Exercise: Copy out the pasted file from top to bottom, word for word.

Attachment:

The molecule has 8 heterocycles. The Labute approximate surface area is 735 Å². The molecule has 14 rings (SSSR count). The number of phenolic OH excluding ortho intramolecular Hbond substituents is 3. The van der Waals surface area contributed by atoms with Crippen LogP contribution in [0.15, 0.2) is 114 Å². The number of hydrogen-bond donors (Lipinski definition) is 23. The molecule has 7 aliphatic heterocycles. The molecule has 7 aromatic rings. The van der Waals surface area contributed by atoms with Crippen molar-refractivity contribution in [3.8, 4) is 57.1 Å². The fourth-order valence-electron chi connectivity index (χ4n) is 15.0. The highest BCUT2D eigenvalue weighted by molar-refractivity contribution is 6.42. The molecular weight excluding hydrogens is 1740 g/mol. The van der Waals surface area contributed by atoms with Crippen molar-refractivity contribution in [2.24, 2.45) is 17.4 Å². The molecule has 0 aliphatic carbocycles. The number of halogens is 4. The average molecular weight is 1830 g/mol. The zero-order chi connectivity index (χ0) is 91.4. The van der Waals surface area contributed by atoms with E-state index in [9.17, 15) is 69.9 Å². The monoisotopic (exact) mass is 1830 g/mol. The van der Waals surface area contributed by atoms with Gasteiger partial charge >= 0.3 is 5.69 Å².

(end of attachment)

The molecule has 8 heterocycles. The Labute approximate surface area is 735 Å². The molecule has 14 rings (SSSR count). The number of phenolic OH excluding ortho intramolecular Hbond substituents is 3. The van der Waals surface area contributed by atoms with Crippen LogP contribution in [0.15, 0.2) is 114 Å². The number of hydrogen-bond donors (Lipinski definition) is 23. The molecule has 7 aliphatic heterocycles. The molecule has 7 aromatic rings. The van der Waals surface area contributed by atoms with Crippen molar-refractivity contribution in [3.8, 4) is 57.1 Å². The fourth-order valence-electron chi connectivity index (χ4n) is 15.0. The highest BCUT2D eigenvalue weighted by molar-refractivity contribution is 6.42. The molecular weight excluding hydrogens is 1740 g/mol. The van der Waals surface area contributed by atoms with Crippen molar-refractivity contribution in [2.24, 2.45) is 17.4 Å². The molecule has 0 aliphatic carbocycles. The number of halogens is 4. The average molecular weight is 1830 g/mol. The zero-order chi connectivity index (χ0) is 91.4. The van der Waals surface area contributed by atoms with E-state index in [9.17, 15) is 69.9 Å². The monoisotopic (exact) mass is 1830 g/mol. The van der Waals surface area contributed by atoms with Gasteiger partial charge >= 0.3 is 5.69 Å².